Tuesday, January 14, 2020

the book of yes

I got to thinking about this Lithub essay the other day, and about what I would consider my biggest "YES" scenarios-- some of which are what you would think, some of which are not.  Even still, it's a fascinating indicator of those sorts of formative experiences as writers, some marked by typical, expected trajectories, others less so. Do you define it by externals, what the creative world gives or does not give us, or is it by something internal?  Some personal measure?  While I don't have many of the things that would mark me as a fancy sort of poet--book prizes, grants, fellowships --I consider myself pretty successful as a writer (esp. given where I started.)  While I wish I could make some more money doing what I love, I long ago severed the expectation that those accompanied each other, so where does that leave you?  Particularly in a society where art is ignored and mediocrity rewarded? And where cash is king.  By those standards pretty much only Rupi Kaur is a success.

A little over 20 years ago, in the fall of 1998, I found myself writing the first spurt of writing that actually probably had any quality at all.  I was a poet nearly a half decade before that of course, but it was all really bad, despite what I told myself at 19 as I eagerly sent out work to places that, thankfully, did not publish it. By 1998, I was in the midst of my MA in English, and finally admitting to myself what I'd suspected all along but was too terrified to say--that I wan't cut out for teaching in any way. And yet here, I was, getting a degree, applying to Ph.D Programs with that very thing in mind.  That fall, at age 24, I had emerged from a serious bout of depression in the spring (both related and unrelated to the teaching quandary), But I was suddenly writing and reading like a fiend. I blame the The Wasteland, for laying everything open that fall--for giving me certain permissions in poetry.     As I made my way through that last year of grad school, it became very apparent that I really just wanted to spend all my time writing poems, and if I had to find some other sort of job to do that, I could. Subsequently, I abandoned my Ph.D prospects, finished the degree, and set out to find a job, turns out, in libraries, where I have been ever since.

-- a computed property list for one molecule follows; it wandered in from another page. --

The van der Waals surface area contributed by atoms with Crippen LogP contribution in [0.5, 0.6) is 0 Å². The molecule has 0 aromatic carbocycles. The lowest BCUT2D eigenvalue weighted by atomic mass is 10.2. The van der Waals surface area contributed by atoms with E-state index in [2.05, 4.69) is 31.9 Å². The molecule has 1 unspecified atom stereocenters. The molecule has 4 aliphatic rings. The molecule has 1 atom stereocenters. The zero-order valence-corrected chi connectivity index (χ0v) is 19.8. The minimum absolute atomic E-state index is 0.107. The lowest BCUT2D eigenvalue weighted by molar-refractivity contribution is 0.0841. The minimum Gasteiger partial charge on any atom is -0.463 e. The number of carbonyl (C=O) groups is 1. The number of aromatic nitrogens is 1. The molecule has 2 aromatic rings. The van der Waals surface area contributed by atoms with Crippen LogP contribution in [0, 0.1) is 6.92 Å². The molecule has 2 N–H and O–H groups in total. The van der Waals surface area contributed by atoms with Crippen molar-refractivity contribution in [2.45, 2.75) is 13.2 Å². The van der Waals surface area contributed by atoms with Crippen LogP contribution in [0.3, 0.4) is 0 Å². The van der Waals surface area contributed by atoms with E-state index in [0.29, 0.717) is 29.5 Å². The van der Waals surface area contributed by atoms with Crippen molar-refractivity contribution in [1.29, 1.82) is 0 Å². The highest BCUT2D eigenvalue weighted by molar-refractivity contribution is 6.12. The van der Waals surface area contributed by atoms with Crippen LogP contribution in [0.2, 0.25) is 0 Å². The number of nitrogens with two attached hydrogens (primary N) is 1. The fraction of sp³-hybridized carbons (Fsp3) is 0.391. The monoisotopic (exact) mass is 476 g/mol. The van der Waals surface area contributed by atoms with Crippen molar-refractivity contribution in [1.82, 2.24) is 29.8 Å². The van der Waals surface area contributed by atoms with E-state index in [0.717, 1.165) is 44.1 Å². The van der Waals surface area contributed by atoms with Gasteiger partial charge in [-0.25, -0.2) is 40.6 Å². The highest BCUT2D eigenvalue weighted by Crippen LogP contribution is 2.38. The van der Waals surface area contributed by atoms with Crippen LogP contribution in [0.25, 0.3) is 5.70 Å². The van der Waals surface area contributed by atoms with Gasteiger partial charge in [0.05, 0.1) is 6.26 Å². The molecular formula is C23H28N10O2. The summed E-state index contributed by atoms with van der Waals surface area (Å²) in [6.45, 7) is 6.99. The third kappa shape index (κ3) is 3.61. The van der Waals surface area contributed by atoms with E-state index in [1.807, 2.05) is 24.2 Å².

While my first acceptance followed in February of the next year, that "YES," while important, and to me evidence that I might actually not be deluding myself, seems smaller in importance to that previous fall's decision. In retrospect, it's interesting that it is the sort of "YES' that I gave to myself, rather than from some other sort of acceptance, but I've found those are often the most important--the self-dedications and permissions we eventually have to give ourselves and so much of the artists life revolves around these. 

And yet, there are some important "YES"es that came from others that are to be factored in, some more serious than others.  My first online journal publication was a big one  (Poetry Midwest), since I was only very tinily published in print at that point and still trying to figure out my work.  The community I found online in the early 2000's was (before my MFA, before I started doing open-mics around town in 2003) all I had and therefor very important--the acceptance I found there. . While I wouldn't say my MFA program acceptance was as heavy in weight, the local juried reading I won a year or so later definitely went a long way in affirming that I was on the right track.  In my head during this time, getting that acceptance for my first book seemed to be a "YES"  I badly needed to make myself feel like I was making it as a poet, though in retrospect, it wasn't perhaps as weighty as I made it out to be. I sometimes think that if Ghost Road had not taken the fever almanac, I would have likely started a career of self-publishing all my full-lengths (and the book would actually still be available instead of out of print when they folded .)  While I would have given up the chance to work with some really cool editors/presses, my "career" as a poet wouldn't be much different--my work & distribution methods mostly unchanged.

This fall's reading at the Field Museum, the invitation to do it, felt like a big "YES" exactly when I needed it (I think so big because, a)  I love that place and it's significance to my life in Chicago, and b) it's a non-poetry specific, high profile place where I felt like it was an honor to be invited into.  All of which made me feel a little more confident in some things where I was feeling less so. (I blame this on producing so much work in a relatively short time, some of which I was less comfortable with. )

There are so many little "YES"es that don't feel particularly life-changing momentous, but are really, really nice--book acceptances, journal acceptances, invitations to read--all of which go a little towards making you feel like you are really doing this thing--being a poet--which sometimes gets lost in day jobs and survival. Also the internal ones--a new stylistic approach, an interesting project, even a permission to fail--that turn out really great in the end.

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